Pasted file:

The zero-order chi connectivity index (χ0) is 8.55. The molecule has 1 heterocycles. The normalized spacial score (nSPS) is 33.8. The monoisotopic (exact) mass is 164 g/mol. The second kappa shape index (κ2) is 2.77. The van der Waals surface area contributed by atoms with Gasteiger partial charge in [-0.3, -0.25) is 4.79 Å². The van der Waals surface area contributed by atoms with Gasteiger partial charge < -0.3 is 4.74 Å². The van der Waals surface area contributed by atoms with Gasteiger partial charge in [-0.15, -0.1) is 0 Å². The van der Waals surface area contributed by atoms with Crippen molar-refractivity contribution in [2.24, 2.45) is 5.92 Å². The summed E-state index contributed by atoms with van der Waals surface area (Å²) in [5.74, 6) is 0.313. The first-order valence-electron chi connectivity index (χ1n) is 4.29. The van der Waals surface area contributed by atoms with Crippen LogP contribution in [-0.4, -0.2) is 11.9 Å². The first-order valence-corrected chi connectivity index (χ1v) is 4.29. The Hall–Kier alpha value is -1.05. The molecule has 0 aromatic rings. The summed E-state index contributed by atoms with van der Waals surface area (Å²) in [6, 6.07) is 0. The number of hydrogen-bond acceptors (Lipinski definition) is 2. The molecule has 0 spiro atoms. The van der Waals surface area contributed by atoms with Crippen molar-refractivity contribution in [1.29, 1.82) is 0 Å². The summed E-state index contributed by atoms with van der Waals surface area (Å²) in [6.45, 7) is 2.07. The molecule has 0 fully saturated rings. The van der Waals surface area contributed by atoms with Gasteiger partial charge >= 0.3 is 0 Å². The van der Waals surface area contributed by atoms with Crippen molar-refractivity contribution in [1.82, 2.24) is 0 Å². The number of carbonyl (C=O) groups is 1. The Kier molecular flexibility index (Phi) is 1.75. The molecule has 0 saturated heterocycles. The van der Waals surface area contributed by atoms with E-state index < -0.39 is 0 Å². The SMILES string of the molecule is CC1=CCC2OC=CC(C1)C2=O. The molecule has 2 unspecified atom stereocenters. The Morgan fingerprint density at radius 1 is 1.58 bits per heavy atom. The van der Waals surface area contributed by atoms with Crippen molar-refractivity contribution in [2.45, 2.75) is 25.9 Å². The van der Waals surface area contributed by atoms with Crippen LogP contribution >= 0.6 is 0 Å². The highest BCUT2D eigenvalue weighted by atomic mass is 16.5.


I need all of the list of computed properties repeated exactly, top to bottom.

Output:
The zero-order chi connectivity index (χ0) is 8.55. The molecule has 1 heterocycles. The normalized spacial score (nSPS) is 33.8. The monoisotopic (exact) mass is 164 g/mol. The second kappa shape index (κ2) is 2.77. The van der Waals surface area contributed by atoms with Gasteiger partial charge in [-0.3, -0.25) is 4.79 Å². The van der Waals surface area contributed by atoms with Gasteiger partial charge < -0.3 is 4.74 Å². The van der Waals surface area contributed by atoms with Gasteiger partial charge in [-0.15, -0.1) is 0 Å². The van der Waals surface area contributed by atoms with Crippen molar-refractivity contribution in [2.24, 2.45) is 5.92 Å². The summed E-state index contributed by atoms with van der Waals surface area (Å²) in [5.74, 6) is 0.313. The first-order valence-electron chi connectivity index (χ1n) is 4.29. The van der Waals surface area contributed by atoms with Crippen LogP contribution in [-0.4, -0.2) is 11.9 Å². The first-order valence-corrected chi connectivity index (χ1v) is 4.29. The Hall–Kier alpha value is -1.05. The molecule has 0 aromatic rings. The summed E-state index contributed by atoms with van der Waals surface area (Å²) in [6, 6.07) is 0. The number of hydrogen-bond acceptors (Lipinski definition) is 2. The molecule has 0 spiro atoms. The van der Waals surface area contributed by atoms with Crippen molar-refractivity contribution in [1.29, 1.82) is 0 Å². The summed E-state index contributed by atoms with van der Waals surface area (Å²) in [6.45, 7) is 2.07. The molecule has 0 fully saturated rings. The van der Waals surface area contributed by atoms with Gasteiger partial charge >= 0.3 is 0 Å². The van der Waals surface area contributed by atoms with Crippen molar-refractivity contribution in [1.82, 2.24) is 0 Å². The number of carbonyl (C=O) groups is 1. The Kier molecular flexibility index (Phi) is 1.75. The molecule has 0 saturated heterocycles. The van der Waals surface area contributed by atoms with E-state index < -0.39 is 0 Å². The SMILES string of the molecule is CC1=CCC2OC=CC(C1)C2=O. The molecule has 2 unspecified atom stereocenters. The Morgan fingerprint density at radius 1 is 1.58 bits per heavy atom. The van der Waals surface area contributed by atoms with Crippen molar-refractivity contribution in [2.45, 2.75) is 25.9 Å². The van der Waals surface area contributed by atoms with Crippen LogP contribution >= 0.6 is 0 Å². The highest BCUT2D eigenvalue weighted by atomic mass is 16.5.